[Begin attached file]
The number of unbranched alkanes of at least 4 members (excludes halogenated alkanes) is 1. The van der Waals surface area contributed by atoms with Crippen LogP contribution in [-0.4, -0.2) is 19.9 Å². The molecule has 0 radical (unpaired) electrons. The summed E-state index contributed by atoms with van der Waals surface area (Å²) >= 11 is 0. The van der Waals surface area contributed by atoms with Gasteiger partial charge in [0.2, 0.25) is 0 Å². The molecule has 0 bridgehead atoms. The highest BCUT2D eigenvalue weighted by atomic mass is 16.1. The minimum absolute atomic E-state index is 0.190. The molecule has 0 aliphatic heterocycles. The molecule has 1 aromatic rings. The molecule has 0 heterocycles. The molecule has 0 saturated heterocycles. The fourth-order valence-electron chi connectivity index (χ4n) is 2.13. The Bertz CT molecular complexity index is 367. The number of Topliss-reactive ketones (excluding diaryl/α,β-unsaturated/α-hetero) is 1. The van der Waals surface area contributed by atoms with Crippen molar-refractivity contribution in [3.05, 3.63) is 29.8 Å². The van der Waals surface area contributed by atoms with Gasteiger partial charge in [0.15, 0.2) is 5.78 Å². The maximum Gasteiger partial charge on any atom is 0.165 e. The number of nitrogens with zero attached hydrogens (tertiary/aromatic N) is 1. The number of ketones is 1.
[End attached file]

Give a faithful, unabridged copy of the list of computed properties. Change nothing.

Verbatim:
The number of unbranched alkanes of at least 4 members (excludes halogenated alkanes) is 1. The van der Waals surface area contributed by atoms with Crippen LogP contribution in [-0.4, -0.2) is 19.9 Å². The molecule has 0 radical (unpaired) electrons. The summed E-state index contributed by atoms with van der Waals surface area (Å²) >= 11 is 0. The van der Waals surface area contributed by atoms with Gasteiger partial charge in [0.2, 0.25) is 0 Å². The molecule has 0 bridgehead atoms. The highest BCUT2D eigenvalue weighted by atomic mass is 16.1. The minimum absolute atomic E-state index is 0.190. The molecule has 0 aliphatic heterocycles. The molecule has 1 aromatic rings. The molecule has 0 heterocycles. The molecule has 0 saturated heterocycles. The fourth-order valence-electron chi connectivity index (χ4n) is 2.13. The Bertz CT molecular complexity index is 367. The number of Topliss-reactive ketones (excluding diaryl/α,β-unsaturated/α-hetero) is 1. The van der Waals surface area contributed by atoms with Crippen molar-refractivity contribution in [3.05, 3.63) is 29.8 Å². The van der Waals surface area contributed by atoms with Gasteiger partial charge in [0.15, 0.2) is 5.78 Å². The maximum Gasteiger partial charge on any atom is 0.165 e. The number of nitrogens with zero attached hydrogens (tertiary/aromatic N) is 1. The number of ketones is 1.